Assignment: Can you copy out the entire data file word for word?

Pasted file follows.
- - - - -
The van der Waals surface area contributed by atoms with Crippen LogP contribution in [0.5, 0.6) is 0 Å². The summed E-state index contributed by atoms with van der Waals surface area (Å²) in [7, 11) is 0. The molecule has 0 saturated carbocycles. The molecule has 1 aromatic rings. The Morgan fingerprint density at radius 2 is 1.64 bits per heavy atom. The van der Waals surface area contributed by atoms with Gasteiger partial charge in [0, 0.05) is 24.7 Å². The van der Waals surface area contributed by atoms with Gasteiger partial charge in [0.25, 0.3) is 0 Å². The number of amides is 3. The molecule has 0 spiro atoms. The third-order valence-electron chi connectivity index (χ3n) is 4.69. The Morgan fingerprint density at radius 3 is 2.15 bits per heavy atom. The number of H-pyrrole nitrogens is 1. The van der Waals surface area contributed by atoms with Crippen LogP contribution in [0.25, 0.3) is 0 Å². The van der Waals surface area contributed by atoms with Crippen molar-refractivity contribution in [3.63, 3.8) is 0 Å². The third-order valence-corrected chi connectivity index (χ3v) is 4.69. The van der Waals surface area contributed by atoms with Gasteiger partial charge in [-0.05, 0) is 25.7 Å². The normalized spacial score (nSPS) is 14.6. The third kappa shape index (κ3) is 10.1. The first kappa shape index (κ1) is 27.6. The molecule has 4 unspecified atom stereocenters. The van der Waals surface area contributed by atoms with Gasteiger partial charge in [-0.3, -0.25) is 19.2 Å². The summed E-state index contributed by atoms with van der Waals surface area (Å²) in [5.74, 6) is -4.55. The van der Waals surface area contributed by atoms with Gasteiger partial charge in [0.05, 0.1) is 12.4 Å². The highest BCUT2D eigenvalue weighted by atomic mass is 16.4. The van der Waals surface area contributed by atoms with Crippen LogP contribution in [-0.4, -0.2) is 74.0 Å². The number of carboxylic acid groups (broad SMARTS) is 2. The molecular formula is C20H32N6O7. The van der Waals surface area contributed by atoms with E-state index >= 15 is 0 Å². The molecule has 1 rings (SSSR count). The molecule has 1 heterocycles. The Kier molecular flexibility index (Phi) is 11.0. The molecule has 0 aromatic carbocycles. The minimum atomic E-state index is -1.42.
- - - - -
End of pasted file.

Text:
The van der Waals surface area contributed by atoms with Crippen LogP contribution in [0.5, 0.6) is 0 Å². The summed E-state index contributed by atoms with van der Waals surface area (Å²) in [7, 11) is 0. The molecule has 0 saturated carbocycles. The molecule has 1 aromatic rings. The Morgan fingerprint density at radius 2 is 1.64 bits per heavy atom. The van der Waals surface area contributed by atoms with Gasteiger partial charge in [0, 0.05) is 24.7 Å². The van der Waals surface area contributed by atoms with Gasteiger partial charge in [0.25, 0.3) is 0 Å². The number of amides is 3. The molecule has 0 spiro atoms. The third-order valence-electron chi connectivity index (χ3n) is 4.69. The Morgan fingerprint density at radius 3 is 2.15 bits per heavy atom. The number of H-pyrrole nitrogens is 1. The van der Waals surface area contributed by atoms with Crippen LogP contribution in [0.25, 0.3) is 0 Å². The van der Waals surface area contributed by atoms with Crippen molar-refractivity contribution in [3.63, 3.8) is 0 Å². The third-order valence-corrected chi connectivity index (χ3v) is 4.69. The van der Waals surface area contributed by atoms with Gasteiger partial charge in [-0.05, 0) is 25.7 Å². The normalized spacial score (nSPS) is 14.6. The third kappa shape index (κ3) is 10.1. The first kappa shape index (κ1) is 27.6. The molecule has 4 unspecified atom stereocenters. The van der Waals surface area contributed by atoms with Gasteiger partial charge in [-0.3, -0.25) is 19.2 Å². The summed E-state index contributed by atoms with van der Waals surface area (Å²) in [5.74, 6) is -4.55. The van der Waals surface area contributed by atoms with Gasteiger partial charge in [0.05, 0.1) is 12.4 Å². The highest BCUT2D eigenvalue weighted by atomic mass is 16.4. The van der Waals surface area contributed by atoms with Crippen LogP contribution in [-0.4, -0.2) is 74.0 Å². The number of carboxylic acid groups (broad SMARTS) is 2. The molecular formula is C20H32N6O7. The van der Waals surface area contributed by atoms with E-state index >= 15 is 0 Å². The molecule has 1 rings (SSSR count). The molecule has 1 heterocycles. The Kier molecular flexibility index (Phi) is 11.0. The molecule has 0 aromatic carbocycles. The minimum atomic E-state index is -1.42.